Come to Christ, the Eternal Living Water

Crucifix in water. Image courtesy of

Fr Gerald Biñegas RCJ offers you the following homily for today, the Third Sunday of Lent, Year A.

“As the deer longs for running streams, so my soul longs for you, my God.” (Ps 42:1)

Today, the holy Mother Church encourages us to come to Christ the Eternal Living Water. She calls us to break all cultural barriers and prejudices in order to let the eternal living water flow into all hearts.

Water is one of the most important requirements for the sustenance of all lives. In fact, according to scientific studies, water makes up to 60-75 percent of the total body fluid, hence, total withdrawal or extraction of water from any person will result in death. In the Old Testament, water is a common metaphor for spiritual satisfaction.

The first reading of today tells us of the ordeal of the Israelites in the wilderness. After four hundred and thirty years of slavery in Egypt, God came to deliver them. Yet, they grumbled against Moses and, consequently, against God because they were thirsty. God instructed Moses to strike the rock. From it water came forth. The Israelites drank, and were satisfied.

Both the rock Moses struck and the water that gushed out from it allegorically and metaphorically prefigure Christ. He is both the rock of our salvation and our eternal living water. On this third Sunday of Lent, we also need a spiritual drink from the living water that flows from Christ, the Rock of Ages. Hence, we must “Draw water from the well of salvation” (Isaiah 12:3) in order to quench our spiritual thirst this Lenten season.

In the second reading, Paul describes how the love of Christ “is poured into our hearts by the Holy Spirit.” Here, Paul implicitly mentions water by the use of the verb “to pour.” He reminds us also of how helpless our life was and could still be without Christ, the Living Water. In other words, through his death Christ made himself the source of our own life.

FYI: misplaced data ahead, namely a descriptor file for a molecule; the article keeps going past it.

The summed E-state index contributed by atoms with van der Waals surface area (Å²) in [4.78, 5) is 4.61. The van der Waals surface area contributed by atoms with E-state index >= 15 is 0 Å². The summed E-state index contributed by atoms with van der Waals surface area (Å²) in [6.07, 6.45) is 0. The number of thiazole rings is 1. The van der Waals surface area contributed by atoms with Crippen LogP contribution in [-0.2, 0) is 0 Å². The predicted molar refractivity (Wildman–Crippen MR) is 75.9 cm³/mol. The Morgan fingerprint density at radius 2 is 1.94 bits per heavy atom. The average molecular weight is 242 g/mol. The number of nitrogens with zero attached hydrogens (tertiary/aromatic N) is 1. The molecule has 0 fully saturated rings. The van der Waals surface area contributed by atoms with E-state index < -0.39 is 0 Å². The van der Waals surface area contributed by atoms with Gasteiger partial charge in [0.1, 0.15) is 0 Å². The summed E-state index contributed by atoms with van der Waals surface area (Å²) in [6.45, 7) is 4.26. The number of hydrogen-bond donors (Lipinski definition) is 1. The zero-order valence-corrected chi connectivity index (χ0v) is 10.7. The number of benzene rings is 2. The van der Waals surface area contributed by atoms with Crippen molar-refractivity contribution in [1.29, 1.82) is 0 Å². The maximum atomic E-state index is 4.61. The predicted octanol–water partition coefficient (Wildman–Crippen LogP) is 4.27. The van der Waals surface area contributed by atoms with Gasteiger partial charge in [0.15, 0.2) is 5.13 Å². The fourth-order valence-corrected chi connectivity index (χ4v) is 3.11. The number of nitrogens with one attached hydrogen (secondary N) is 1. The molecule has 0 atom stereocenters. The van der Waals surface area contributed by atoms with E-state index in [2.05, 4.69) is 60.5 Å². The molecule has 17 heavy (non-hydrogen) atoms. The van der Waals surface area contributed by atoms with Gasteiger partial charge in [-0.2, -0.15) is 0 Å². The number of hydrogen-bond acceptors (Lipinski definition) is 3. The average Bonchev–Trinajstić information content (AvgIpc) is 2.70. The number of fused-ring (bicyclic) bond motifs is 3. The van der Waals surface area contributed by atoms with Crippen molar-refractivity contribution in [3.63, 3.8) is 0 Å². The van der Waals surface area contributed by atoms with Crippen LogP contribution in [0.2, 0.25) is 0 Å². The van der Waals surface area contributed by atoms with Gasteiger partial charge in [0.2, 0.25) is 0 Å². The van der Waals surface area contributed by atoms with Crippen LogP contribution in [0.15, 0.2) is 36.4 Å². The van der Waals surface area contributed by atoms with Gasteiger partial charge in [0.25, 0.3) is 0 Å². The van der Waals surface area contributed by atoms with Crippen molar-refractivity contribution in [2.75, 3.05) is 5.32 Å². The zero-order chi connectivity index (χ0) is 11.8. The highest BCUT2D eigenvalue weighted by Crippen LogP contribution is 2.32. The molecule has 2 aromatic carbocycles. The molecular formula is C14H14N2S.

In today’s gospel, Jesus presents himself to the Samaritan woman as the Eternal Living Water. This underscores the importance of Christ in our life. The lesson from this is that we must not discriminate against people on the basis of their race or culture. Jesus knew quite well who the woman was (a Samaritan) and her life history. Yet, he approached her for a drink. Jesus’ aim was, actually, to draw her closer to himself, the Eternal Living Water.

Hence, by breaking the silence and going against the social customs, and prejudices between Jews and Samaritans, Jesus becomes the gift of God to this woman and her people. Like Jesus, therefore, we must be ready to take risks. This is by challenging the unjust rules of social structures and norms. It is by breaking down walls that exclude people, and by opening up possibilities to others. This is so that they can experience Christ.

Finally, the argument that ensued between Jesus and the woman represents the obstacles that we must overcome in order to draw people to Christ, the Eternal Living Water. In other words, they represent the “rational stubbornness” that society will present to us before they finally yield to the gospel. However, if we ourselves are connected to the Eternal Living Water, we shall have a better and more convincing witness without getting weary.

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